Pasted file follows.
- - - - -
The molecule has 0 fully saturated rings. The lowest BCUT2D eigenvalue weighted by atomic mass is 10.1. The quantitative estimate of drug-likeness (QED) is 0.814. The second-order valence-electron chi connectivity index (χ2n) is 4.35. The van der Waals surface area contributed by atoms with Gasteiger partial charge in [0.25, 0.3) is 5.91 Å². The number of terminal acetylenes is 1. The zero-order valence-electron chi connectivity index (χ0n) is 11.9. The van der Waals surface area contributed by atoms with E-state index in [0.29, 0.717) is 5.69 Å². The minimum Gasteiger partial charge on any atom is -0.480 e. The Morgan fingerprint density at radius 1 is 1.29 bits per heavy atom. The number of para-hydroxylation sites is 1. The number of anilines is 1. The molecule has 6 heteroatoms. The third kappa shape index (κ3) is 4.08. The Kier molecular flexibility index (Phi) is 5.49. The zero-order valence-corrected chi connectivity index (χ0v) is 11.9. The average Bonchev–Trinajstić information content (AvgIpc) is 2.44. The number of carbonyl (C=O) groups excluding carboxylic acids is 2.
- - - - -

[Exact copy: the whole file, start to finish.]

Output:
The molecule has 0 fully saturated rings. The lowest BCUT2D eigenvalue weighted by atomic mass is 10.1. The quantitative estimate of drug-likeness (QED) is 0.814. The second-order valence-electron chi connectivity index (χ2n) is 4.35. The van der Waals surface area contributed by atoms with Gasteiger partial charge in [0.25, 0.3) is 5.91 Å². The number of terminal acetylenes is 1. The zero-order valence-electron chi connectivity index (χ0n) is 11.9. The van der Waals surface area contributed by atoms with E-state index in [0.29, 0.717) is 5.69 Å². The minimum Gasteiger partial charge on any atom is -0.480 e. The Morgan fingerprint density at radius 1 is 1.29 bits per heavy atom. The number of para-hydroxylation sites is 1. The number of anilines is 1. The molecule has 6 heteroatoms. The third kappa shape index (κ3) is 4.08. The Kier molecular flexibility index (Phi) is 5.49. The zero-order valence-corrected chi connectivity index (χ0v) is 11.9. The average Bonchev–Trinajstić information content (AvgIpc) is 2.44. The number of carbonyl (C=O) groups excluding carboxylic acids is 2.